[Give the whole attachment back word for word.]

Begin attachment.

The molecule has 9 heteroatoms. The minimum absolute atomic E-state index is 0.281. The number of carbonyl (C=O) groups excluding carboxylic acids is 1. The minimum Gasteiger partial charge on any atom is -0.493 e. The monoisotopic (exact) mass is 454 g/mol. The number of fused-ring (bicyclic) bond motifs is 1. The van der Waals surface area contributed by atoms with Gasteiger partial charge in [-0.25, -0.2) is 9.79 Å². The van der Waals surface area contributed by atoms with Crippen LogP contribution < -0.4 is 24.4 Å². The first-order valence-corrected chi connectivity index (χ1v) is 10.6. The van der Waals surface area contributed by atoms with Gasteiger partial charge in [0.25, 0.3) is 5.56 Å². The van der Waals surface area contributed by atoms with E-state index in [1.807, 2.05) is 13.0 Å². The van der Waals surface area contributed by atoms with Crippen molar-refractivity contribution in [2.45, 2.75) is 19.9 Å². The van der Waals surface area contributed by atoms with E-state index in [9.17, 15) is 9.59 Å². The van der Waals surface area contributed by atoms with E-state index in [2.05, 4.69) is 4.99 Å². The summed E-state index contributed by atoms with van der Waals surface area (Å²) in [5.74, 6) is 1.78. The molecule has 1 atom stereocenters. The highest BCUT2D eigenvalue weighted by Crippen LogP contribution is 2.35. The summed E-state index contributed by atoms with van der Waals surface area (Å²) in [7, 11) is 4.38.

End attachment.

The molecule has 9 heteroatoms. The minimum absolute atomic E-state index is 0.281. The number of carbonyl (C=O) groups excluding carboxylic acids is 1. The minimum Gasteiger partial charge on any atom is -0.493 e. The monoisotopic (exact) mass is 454 g/mol. The number of fused-ring (bicyclic) bond motifs is 1. The van der Waals surface area contributed by atoms with Gasteiger partial charge in [-0.25, -0.2) is 9.79 Å². The van der Waals surface area contributed by atoms with Crippen LogP contribution < -0.4 is 24.4 Å². The first-order valence-corrected chi connectivity index (χ1v) is 10.6. The van der Waals surface area contributed by atoms with Gasteiger partial charge in [0.25, 0.3) is 5.56 Å². The van der Waals surface area contributed by atoms with E-state index in [1.807, 2.05) is 13.0 Å². The van der Waals surface area contributed by atoms with Crippen molar-refractivity contribution in [2.45, 2.75) is 19.9 Å². The van der Waals surface area contributed by atoms with E-state index in [9.17, 15) is 9.59 Å². The van der Waals surface area contributed by atoms with E-state index in [2.05, 4.69) is 4.99 Å². The summed E-state index contributed by atoms with van der Waals surface area (Å²) in [5.74, 6) is 1.78. The molecule has 1 atom stereocenters. The highest BCUT2D eigenvalue weighted by Crippen LogP contribution is 2.35. The summed E-state index contributed by atoms with van der Waals surface area (Å²) in [7, 11) is 4.38.